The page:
The reason Jacob was so concerned with his progeny’s evil conduct that he did not want his name associated with them is that he wanted to demonstrate that fidelity to the well balanced trait of tiferes does not lead to that evil behavior. Abraham and Isaac, by contrast, could not make that case, because, as explained above, their traits can become the double edged swords that lead to immorality and violence.

That people would know that he was their ancestor did not trouble Jacob. What troubled him is that people would conflate their sins with Jacob’s impeccable ideal of tiferes, as if tiferes was just as vulnerable to distortion as the other traits.

We can now also understand why he was only concerned with the sins of these two tribes. The sins of Shimon dealt with immorality, the trait of chesedgoing awry, while the sin of Korach, who was associated with division and conflict was a manifestation of errant gevurah. Jacob wanted it to be crystal clear that their deviations had nothing to do with tiferes.

Preparation for Redemption

We can now also understand why he waited until the last moment to criticize his sons.

The Torah tells us that Jacob’s gathering of his sons was related to the future coming of Moshiach. All of the symptoms of exile, which brought physical and spiritual death and destruction to the world, stem from the corruption of chesed and gevurah. This is reflected in the twin threats to our existence of persecution and the enticement of assimilation. These are dramatic examples of how chesed and gevurah have descended so low. The spiritual powers of Abraham and Isaac have been perverted into tools of destruction.

Jacob wanted to demonstrate that, at precisely the moment they thought he was about to die, in truth he was going to live on; there would be no deterioration or devolution of his power of synthesis. Instead, it will lead to Redemption. He therefore emphasized that the negative behavior that emerged from these sons were aberrations and not related to him. Jacob’s message to his sons and to us all is that his approach would lead to Redemption and the negation of death in all of its forms.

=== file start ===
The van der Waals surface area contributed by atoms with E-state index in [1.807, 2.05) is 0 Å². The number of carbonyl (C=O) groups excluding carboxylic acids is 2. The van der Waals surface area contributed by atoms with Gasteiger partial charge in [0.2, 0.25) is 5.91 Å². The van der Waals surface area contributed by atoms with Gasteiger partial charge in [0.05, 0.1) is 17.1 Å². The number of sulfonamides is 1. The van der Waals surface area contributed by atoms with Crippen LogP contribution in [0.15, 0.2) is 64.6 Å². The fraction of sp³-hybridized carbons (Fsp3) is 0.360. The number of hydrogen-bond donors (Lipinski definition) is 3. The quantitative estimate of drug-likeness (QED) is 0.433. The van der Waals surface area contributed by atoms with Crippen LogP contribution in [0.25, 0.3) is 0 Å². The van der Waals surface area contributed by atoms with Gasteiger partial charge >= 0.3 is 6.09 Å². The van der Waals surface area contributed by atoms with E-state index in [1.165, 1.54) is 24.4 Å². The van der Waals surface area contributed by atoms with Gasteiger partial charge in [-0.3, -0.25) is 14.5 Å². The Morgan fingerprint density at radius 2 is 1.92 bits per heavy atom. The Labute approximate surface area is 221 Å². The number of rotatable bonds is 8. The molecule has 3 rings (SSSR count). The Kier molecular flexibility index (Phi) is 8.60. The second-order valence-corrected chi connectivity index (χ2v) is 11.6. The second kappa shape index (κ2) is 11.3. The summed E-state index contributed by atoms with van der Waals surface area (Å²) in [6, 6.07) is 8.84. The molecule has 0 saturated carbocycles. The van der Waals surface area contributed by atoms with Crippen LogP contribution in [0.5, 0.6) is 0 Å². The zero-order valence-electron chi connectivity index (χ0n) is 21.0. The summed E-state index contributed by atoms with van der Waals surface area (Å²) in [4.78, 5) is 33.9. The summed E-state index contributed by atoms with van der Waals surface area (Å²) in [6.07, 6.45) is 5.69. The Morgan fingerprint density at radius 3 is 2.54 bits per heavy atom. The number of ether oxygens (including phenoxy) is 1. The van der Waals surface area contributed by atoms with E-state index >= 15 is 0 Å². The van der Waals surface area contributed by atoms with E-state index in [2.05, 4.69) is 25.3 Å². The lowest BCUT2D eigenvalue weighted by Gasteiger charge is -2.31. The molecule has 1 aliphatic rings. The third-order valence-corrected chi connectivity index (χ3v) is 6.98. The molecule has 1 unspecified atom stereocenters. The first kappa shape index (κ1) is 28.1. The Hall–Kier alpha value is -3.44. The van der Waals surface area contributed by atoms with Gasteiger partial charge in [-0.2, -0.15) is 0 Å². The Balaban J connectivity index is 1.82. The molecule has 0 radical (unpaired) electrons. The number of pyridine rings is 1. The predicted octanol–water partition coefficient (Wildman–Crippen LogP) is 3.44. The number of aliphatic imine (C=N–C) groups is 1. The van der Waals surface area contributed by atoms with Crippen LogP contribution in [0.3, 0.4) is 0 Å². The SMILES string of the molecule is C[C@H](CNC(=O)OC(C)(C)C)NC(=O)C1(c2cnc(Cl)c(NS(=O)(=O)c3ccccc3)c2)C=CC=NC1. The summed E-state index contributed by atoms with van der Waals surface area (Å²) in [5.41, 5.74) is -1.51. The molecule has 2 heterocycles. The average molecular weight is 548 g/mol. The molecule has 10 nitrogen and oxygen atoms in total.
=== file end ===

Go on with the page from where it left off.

This analysis sheds light on the Rebbe’s instructions to us to study Torah as a way of preparing ourselves for the Final Redemption; it is because Torah istiferes, the synthesis of chesed and gevurah. The Rebbe added particular emphasis on study of the Torah subjects of Moshiach and Redemption. By studying these subjects, we unleash the powerful truth of tiferes. With this power we condition ourselves and the entire world to live a Moshiach-oriented life; one of total balance between chesed and gevurah and thereby hasten the Final Redemption.

Moshiach Matters:

How is resurrection derived from the Torah? It is written (Num. 18:22) "And you shall give thereof the L-rd's heave offering to Aaron the priest." But would Aaron live for ever; he did not even enter the Land of Israel, that the heave offering should be given him? But it teaches that he would be resurrected, and Israel will give him the offering. Thus resurrection is derived from the Torah."